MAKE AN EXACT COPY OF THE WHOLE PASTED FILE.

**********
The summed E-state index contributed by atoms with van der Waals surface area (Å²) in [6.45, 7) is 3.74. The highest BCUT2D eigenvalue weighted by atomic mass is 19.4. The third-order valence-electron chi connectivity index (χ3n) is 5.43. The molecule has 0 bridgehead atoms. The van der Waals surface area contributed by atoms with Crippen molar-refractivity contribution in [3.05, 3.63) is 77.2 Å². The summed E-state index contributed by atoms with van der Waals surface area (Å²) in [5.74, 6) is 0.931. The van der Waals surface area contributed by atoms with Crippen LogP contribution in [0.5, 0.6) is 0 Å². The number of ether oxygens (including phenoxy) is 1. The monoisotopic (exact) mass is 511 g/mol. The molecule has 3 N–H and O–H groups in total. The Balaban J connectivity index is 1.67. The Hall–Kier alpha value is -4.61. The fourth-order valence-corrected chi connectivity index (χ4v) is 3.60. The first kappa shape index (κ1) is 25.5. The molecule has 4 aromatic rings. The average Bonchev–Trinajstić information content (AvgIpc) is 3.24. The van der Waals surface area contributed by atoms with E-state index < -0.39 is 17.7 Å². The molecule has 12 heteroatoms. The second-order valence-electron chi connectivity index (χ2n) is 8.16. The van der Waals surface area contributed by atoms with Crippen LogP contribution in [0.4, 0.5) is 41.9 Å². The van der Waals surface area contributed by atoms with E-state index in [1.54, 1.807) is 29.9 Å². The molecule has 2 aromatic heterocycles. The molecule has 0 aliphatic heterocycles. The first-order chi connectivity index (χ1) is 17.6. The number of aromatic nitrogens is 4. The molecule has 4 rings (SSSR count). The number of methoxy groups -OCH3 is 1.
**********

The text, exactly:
The summed E-state index contributed by atoms with van der Waals surface area (Å²) in [6.45, 7) is 3.74. The highest BCUT2D eigenvalue weighted by atomic mass is 19.4. The third-order valence-electron chi connectivity index (χ3n) is 5.43. The molecule has 0 bridgehead atoms. The van der Waals surface area contributed by atoms with Crippen molar-refractivity contribution in [3.05, 3.63) is 77.2 Å². The summed E-state index contributed by atoms with van der Waals surface area (Å²) in [5.74, 6) is 0.931. The van der Waals surface area contributed by atoms with Crippen LogP contribution in [0.5, 0.6) is 0 Å². The number of ether oxygens (including phenoxy) is 1. The monoisotopic (exact) mass is 511 g/mol. The molecule has 3 N–H and O–H groups in total. The Balaban J connectivity index is 1.67. The Hall–Kier alpha value is -4.61. The fourth-order valence-corrected chi connectivity index (χ4v) is 3.60. The first kappa shape index (κ1) is 25.5. The molecule has 4 aromatic rings. The average Bonchev–Trinajstić information content (AvgIpc) is 3.24. The van der Waals surface area contributed by atoms with E-state index < -0.39 is 17.7 Å². The molecule has 12 heteroatoms. The second-order valence-electron chi connectivity index (χ2n) is 8.16. The van der Waals surface area contributed by atoms with Crippen LogP contribution in [0.4, 0.5) is 41.9 Å². The van der Waals surface area contributed by atoms with E-state index in [1.54, 1.807) is 29.9 Å². The molecule has 2 aromatic heterocycles. The molecule has 0 aliphatic heterocycles. The first-order chi connectivity index (χ1) is 17.6. The number of aromatic nitrogens is 4. The molecule has 4 rings (SSSR count). The number of methoxy groups -OCH3 is 1.